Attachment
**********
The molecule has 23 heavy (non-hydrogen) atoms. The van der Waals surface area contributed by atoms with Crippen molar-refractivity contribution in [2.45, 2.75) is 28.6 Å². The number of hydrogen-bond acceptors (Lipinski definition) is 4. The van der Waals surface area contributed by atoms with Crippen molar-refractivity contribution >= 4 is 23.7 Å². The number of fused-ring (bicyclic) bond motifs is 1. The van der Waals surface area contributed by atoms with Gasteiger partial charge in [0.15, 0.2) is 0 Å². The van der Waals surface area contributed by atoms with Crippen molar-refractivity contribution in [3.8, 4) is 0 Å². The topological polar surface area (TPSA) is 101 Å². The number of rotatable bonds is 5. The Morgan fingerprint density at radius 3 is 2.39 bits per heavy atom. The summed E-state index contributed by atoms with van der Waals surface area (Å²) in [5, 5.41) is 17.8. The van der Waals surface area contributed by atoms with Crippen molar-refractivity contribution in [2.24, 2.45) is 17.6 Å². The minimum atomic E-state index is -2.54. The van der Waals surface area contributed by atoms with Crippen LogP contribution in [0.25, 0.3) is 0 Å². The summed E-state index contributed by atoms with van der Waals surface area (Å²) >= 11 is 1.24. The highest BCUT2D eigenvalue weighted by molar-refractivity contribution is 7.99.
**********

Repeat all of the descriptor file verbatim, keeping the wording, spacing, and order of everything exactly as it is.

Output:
The molecule has 23 heavy (non-hydrogen) atoms. The van der Waals surface area contributed by atoms with Crippen molar-refractivity contribution in [2.45, 2.75) is 28.6 Å². The number of hydrogen-bond acceptors (Lipinski definition) is 4. The van der Waals surface area contributed by atoms with Crippen molar-refractivity contribution >= 4 is 23.7 Å². The number of fused-ring (bicyclic) bond motifs is 1. The van der Waals surface area contributed by atoms with Gasteiger partial charge in [0.15, 0.2) is 0 Å². The van der Waals surface area contributed by atoms with Crippen molar-refractivity contribution in [3.8, 4) is 0 Å². The topological polar surface area (TPSA) is 101 Å². The number of rotatable bonds is 5. The Morgan fingerprint density at radius 3 is 2.39 bits per heavy atom. The summed E-state index contributed by atoms with van der Waals surface area (Å²) in [5, 5.41) is 17.8. The van der Waals surface area contributed by atoms with Crippen molar-refractivity contribution in [2.24, 2.45) is 17.6 Å². The minimum atomic E-state index is -2.54. The van der Waals surface area contributed by atoms with Crippen LogP contribution in [0.25, 0.3) is 0 Å². The summed E-state index contributed by atoms with van der Waals surface area (Å²) >= 11 is 1.24. The highest BCUT2D eigenvalue weighted by molar-refractivity contribution is 7.99.